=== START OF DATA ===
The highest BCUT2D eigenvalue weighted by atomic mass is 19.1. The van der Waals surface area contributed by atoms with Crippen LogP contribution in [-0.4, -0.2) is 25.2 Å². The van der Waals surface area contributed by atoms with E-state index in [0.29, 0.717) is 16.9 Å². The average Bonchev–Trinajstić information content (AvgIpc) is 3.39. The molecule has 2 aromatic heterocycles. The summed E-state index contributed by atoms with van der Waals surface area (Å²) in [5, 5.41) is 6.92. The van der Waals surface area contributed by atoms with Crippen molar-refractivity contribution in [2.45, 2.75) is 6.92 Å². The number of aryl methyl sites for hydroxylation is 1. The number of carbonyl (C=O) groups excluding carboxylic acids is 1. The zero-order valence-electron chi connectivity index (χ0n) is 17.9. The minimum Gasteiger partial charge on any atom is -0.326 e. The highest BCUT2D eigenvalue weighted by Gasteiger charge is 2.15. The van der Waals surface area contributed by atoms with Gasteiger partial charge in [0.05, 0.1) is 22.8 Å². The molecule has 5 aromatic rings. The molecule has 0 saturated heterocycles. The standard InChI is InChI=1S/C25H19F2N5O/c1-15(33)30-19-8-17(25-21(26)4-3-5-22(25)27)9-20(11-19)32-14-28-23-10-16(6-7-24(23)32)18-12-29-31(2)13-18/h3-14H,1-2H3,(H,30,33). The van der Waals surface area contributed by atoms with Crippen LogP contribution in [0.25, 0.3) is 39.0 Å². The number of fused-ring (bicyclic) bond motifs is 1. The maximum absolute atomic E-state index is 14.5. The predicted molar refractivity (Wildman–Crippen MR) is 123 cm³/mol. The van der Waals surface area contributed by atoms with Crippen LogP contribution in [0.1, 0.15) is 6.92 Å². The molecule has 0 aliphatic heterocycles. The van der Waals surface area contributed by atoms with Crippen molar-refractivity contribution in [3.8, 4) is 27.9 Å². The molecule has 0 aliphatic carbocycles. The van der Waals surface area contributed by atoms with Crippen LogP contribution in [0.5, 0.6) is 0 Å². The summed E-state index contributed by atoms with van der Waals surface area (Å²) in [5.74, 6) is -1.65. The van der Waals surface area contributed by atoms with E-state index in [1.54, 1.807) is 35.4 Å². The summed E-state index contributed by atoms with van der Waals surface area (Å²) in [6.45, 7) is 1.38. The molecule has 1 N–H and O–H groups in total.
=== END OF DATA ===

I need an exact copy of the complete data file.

The highest BCUT2D eigenvalue weighted by atomic mass is 19.1. The van der Waals surface area contributed by atoms with Crippen LogP contribution in [-0.4, -0.2) is 25.2 Å². The van der Waals surface area contributed by atoms with E-state index in [0.29, 0.717) is 16.9 Å². The average Bonchev–Trinajstić information content (AvgIpc) is 3.39. The molecule has 2 aromatic heterocycles. The summed E-state index contributed by atoms with van der Waals surface area (Å²) in [5, 5.41) is 6.92. The van der Waals surface area contributed by atoms with Crippen molar-refractivity contribution in [2.45, 2.75) is 6.92 Å². The number of aryl methyl sites for hydroxylation is 1. The number of carbonyl (C=O) groups excluding carboxylic acids is 1. The zero-order valence-electron chi connectivity index (χ0n) is 17.9. The minimum Gasteiger partial charge on any atom is -0.326 e. The highest BCUT2D eigenvalue weighted by Gasteiger charge is 2.15. The van der Waals surface area contributed by atoms with Gasteiger partial charge in [0.05, 0.1) is 22.8 Å². The molecule has 5 aromatic rings. The molecule has 0 saturated heterocycles. The standard InChI is InChI=1S/C25H19F2N5O/c1-15(33)30-19-8-17(25-21(26)4-3-5-22(25)27)9-20(11-19)32-14-28-23-10-16(6-7-24(23)32)18-12-29-31(2)13-18/h3-14H,1-2H3,(H,30,33). The van der Waals surface area contributed by atoms with Crippen LogP contribution in [0.25, 0.3) is 39.0 Å². The number of fused-ring (bicyclic) bond motifs is 1. The maximum absolute atomic E-state index is 14.5. The predicted molar refractivity (Wildman–Crippen MR) is 123 cm³/mol. The van der Waals surface area contributed by atoms with Crippen LogP contribution in [0.1, 0.15) is 6.92 Å². The molecule has 0 aliphatic heterocycles. The van der Waals surface area contributed by atoms with Crippen molar-refractivity contribution in [3.8, 4) is 27.9 Å². The molecule has 0 aliphatic carbocycles. The van der Waals surface area contributed by atoms with Crippen LogP contribution in [0.5, 0.6) is 0 Å². The summed E-state index contributed by atoms with van der Waals surface area (Å²) in [5.74, 6) is -1.65. The van der Waals surface area contributed by atoms with E-state index in [1.54, 1.807) is 35.4 Å². The summed E-state index contributed by atoms with van der Waals surface area (Å²) in [6.45, 7) is 1.38. The molecule has 1 N–H and O–H groups in total.